"Many Microsoft employees don't believe that what we build should be used for waging war.
"When we decided to work at Microsoft, we were doing so in the hopes of 'empowering every person on the planet to achieve more,' not with the intent of ending lives and enhancing lethality," the open letter further read.
For those who say that another company will simply pick up JEDI where Microsoft leaves it, we would ask workers at that company to do the same, said the letter.
"A race to the bottom is not an ethical position. Like those who took action at Google, Salesforce, and Amazon, we ask all employees of tech companies to ask how your work will be used, where it will be applied, and act according to your principles," the Microsoft employees said.
Succumbing to pressure from employees, Google last week dropped its bid to be part of the JEDI contract.
The employees backlashed and raised ethical questions on facilitating incorporation of Artificial Intelligence (AI) on weapons, illegal surveillance and technologies that could cause "overall harm".
"We need clear ethical guidelines and meaningful accountability governing how we determine which uses of our technology are acceptable, and which are off the table. Microsoft has already acknowledged the dangers of the tech it builds, there is no law preventing the company from exercising its own internal scrutiny and standing by its own ethical compass," the letter by Microsoft employees detailed.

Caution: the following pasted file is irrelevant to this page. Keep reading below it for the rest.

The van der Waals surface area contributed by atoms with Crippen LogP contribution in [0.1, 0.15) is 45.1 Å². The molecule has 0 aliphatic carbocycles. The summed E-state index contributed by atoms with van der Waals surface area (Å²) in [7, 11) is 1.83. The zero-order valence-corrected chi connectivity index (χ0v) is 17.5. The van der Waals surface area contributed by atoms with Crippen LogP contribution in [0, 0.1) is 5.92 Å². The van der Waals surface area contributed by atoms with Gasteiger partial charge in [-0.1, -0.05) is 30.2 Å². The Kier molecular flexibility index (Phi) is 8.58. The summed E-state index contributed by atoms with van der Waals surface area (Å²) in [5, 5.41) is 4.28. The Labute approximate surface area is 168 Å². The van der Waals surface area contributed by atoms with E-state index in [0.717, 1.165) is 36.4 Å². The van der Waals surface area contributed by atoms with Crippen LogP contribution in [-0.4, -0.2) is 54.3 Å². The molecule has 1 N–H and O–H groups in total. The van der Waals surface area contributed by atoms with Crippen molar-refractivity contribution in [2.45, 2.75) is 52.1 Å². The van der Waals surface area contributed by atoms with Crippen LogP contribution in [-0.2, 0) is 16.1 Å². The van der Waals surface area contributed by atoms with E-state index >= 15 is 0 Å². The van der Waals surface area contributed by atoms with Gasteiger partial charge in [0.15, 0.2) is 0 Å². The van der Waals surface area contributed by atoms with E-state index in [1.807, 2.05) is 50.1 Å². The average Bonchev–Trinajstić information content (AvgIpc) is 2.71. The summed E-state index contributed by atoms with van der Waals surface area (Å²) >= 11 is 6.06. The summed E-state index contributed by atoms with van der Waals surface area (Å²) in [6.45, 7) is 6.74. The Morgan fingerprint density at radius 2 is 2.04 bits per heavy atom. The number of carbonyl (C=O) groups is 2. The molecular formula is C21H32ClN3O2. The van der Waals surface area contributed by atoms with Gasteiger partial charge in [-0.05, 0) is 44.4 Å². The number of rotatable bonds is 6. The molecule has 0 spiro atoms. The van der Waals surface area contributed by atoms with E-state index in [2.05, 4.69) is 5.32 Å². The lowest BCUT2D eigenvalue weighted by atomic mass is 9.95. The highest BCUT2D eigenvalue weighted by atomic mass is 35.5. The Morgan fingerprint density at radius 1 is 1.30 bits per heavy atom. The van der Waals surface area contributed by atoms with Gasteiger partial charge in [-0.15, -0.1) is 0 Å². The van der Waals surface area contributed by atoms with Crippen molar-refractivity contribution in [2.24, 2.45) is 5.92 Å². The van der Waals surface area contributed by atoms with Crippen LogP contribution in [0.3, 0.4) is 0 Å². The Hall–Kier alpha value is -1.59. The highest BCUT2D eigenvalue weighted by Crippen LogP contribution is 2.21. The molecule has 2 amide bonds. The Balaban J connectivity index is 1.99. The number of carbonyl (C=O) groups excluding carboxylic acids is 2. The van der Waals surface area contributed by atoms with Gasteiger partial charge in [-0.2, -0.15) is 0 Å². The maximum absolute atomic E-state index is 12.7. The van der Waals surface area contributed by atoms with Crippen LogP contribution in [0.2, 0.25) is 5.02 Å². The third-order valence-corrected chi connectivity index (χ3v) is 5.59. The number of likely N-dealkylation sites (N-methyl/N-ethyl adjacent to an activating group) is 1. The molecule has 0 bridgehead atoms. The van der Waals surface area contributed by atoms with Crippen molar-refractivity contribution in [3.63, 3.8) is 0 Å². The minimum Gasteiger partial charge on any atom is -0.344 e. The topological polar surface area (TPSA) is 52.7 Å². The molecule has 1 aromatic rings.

On October 9, Microsoft wrote a blog post, saying the company is going through a technology transformation that is unlocking new mission scenarios for government agencies that were simply not possible before.
"We are going through a technology transformation that is unlocking new mission scenarios for government agencies with the ability to plan farther, gather information more efficiently and deliver insight where it is needed most," the post noted.
(This story has not been edited by Business Standard staff and is auto-generated from a syndicated feed.)